Makeup artists can be indispensable to raising the production value of a photoshoot. They make models fit the brief, they introduce important elements to the color palette, they make clients feel fantastic, and they bring the magic to conceptual photographs. Not all makeup artists bring the same value to the table though, so it's important for photographers to consider a few key elements before hiring an artist to their team.
For this article, I spoke to Denver Makeup Artists Brandy Rich and Nina Marie Diaz, and Colorado Springs Makeup Artist Kimberly Clay, all of whom work commercially and in the wedding/portrait side of the business. They gave me a list of points to look at to help photographers judge whether or not a particular makeup artist is the right artist for the job.
- Are they in compliance with state regulations?
- Do they know and use proper sanitation methods?
- What is their relationship like with other professional makeup artists in their community?
- What does their portfolio look like, and is it possible to see unedited images?
- Do they know what products to use, or avoid using, for photography?
- Do they know color theory?
A good makeup artist will always minimize the time you have to spend on post-processing and will always be open to constructive feedback.
- Are they versatile? Can they do clean beauty as well as glamour?
- Can they work with all skin types?
- Can they work with all skin tones?
- Do they practice proper sanitation of their kit?
A cheap makeup artist can be an expensive mistake.
- Do they understand and use proper sanitation?
- Is their work consistent in quality?
- What is their reputation like with other professionals?
- How good is their time management?
- Do they show versatility in the kind of makeup styles they can perform?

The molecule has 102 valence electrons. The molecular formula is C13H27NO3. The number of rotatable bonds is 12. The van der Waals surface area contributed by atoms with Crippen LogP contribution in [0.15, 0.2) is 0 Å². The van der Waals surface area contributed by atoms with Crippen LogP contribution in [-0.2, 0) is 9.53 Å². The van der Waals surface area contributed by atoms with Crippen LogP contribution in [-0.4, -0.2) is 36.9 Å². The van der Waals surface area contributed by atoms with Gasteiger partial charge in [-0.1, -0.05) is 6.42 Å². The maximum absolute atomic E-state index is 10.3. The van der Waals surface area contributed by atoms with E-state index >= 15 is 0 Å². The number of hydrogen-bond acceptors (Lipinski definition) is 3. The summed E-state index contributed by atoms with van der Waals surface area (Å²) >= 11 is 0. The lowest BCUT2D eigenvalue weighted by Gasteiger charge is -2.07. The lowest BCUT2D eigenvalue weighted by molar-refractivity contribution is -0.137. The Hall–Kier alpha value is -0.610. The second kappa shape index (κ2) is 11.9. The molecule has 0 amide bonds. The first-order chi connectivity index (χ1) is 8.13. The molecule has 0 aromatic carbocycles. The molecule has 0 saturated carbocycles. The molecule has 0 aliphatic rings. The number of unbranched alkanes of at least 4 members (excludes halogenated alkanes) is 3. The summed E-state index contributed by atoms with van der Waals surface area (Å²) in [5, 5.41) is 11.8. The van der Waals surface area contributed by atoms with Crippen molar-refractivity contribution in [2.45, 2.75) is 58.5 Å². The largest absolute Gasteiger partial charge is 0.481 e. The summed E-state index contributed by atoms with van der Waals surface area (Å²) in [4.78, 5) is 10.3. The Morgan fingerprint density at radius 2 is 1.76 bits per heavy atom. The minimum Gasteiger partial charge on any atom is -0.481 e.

Look for a makeup artist that is versatile in style, but consistent in skill, who can work within an allotted time frame, has good standing in their industry, and follows impeccable sanitation.
It's clear that all the artists are concerned about one thing in particular: sanitation. If a photographer is looking for a makeup artist to work with, it's imperative to know whether the artist uses sanitary methods to ensure that the model or client is safe from things like the transfer of bacteria, which can happen if the artist doesn't properly clean their brushes or use single-use tools, such as disposable mascara wands.
From my own experience with makeup artists, I can say that I have had to consider each one of these points. It's important to note that each of these can be expanded upon and customized to each job. For example, a photoshoot using strobes will affect makeup differently than a shoot in natural light, as certain products don't behave as well under a flash. A trade shoot with all afternoon to play doesn't require the same kind of time management skills as working with several models at a runway show.
It's best to know exactly what you will need a makeup artist to do and see if you can find an artist who has experience in that area. Many artists will also have areas of specialty, such as bridal, editorial, fantasy, glamour, etc. and will know what each requires. Bridal artists know what makeup will stand the test of time, sweat, tears, and kisses, while artists who specialize in commercial beauty will know what will keep skin looking natural and still behave well under flash.
The next time you need a makeup artist for a shoot, refer back to this list to ensure you're working with the right person and remember: sanitation is king.